This was published on May 9, 1863:
Stonewall Jackson’s Wounds
The Examiner of the 6th gives these painful particulars:
A telegram on yesterday morning announced the fact that General Jackson’s arm had been amputated, and that he was doing well. Mrs. Jackson, who is at present in the city, has been informed by a letter of the melancholy circumstances under which the General received his wounds.
The following are the facts of the most unhappy affair, as detailed in the letter: At midnight, on Saturday night, his men being drawn up in line of battle, a body of troops was seen a short distance in advance of our line. It being doubtful whether they were friends or enemies, Gen. Jackson and staff rode forward to ascertain. Whilst he was engaged in reconnoitering, his men being unaware of his movement, mistook himself and staff for enemies and fired a volley into them, instantly killing one of his staff and severely wounding Gen. Jackson and Major Crutchfield.
One bullet passed through the General’s right hand, whilst another struck his left arm below the elbow, and ranging upward, shattered the bone near the shoulder. He instantly fell to the ground. His brother-in-law, who was with him, laid down beside him to ascertain the character of his wounds. In a moment the unknown troops in front, who proved to be the enemy, advanced and captured two other staff officers who were standing over the General, without noticing him. Soon after, four of our men placed him on a stretcher, and were bearing him to the rear, when they were all shot down. The injury to the right hand is severe, one of the bones having been shot away, but it is believed he will ultimately recover its use.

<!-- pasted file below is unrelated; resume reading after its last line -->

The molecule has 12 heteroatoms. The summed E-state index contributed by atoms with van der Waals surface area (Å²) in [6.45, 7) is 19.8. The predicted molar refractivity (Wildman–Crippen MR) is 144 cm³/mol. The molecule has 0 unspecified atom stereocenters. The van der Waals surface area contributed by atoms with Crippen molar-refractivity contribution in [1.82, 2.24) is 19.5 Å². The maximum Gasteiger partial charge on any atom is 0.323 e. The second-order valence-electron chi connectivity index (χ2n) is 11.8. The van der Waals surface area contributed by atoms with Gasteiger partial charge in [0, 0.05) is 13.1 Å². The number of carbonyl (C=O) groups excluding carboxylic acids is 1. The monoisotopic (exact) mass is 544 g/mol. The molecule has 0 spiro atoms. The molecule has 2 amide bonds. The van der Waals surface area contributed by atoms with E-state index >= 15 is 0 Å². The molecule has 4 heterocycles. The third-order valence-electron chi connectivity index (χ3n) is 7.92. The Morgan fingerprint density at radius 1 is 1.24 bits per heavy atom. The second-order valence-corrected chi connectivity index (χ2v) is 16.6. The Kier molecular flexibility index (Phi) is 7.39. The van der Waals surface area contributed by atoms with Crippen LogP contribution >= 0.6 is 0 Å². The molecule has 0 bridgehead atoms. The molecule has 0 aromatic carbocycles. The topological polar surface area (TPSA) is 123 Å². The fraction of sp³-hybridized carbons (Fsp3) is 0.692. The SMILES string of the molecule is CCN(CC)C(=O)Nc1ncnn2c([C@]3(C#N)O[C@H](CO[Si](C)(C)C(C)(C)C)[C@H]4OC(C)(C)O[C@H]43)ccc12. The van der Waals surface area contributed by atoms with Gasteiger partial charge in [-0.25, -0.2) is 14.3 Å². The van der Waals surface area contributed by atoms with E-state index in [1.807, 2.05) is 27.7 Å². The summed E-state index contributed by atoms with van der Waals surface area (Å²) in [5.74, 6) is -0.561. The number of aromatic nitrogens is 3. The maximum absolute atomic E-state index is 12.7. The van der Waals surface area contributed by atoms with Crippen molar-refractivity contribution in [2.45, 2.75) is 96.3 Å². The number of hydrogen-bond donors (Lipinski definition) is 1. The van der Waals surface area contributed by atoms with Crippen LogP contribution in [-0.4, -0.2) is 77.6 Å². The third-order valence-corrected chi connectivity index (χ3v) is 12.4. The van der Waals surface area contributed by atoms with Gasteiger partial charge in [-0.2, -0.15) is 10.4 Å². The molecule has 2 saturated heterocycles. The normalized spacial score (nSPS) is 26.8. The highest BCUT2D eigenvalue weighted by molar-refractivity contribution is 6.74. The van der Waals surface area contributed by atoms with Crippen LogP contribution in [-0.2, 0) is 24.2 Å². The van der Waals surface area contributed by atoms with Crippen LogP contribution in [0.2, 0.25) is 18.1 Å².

Click here for more articles about the American Civil War.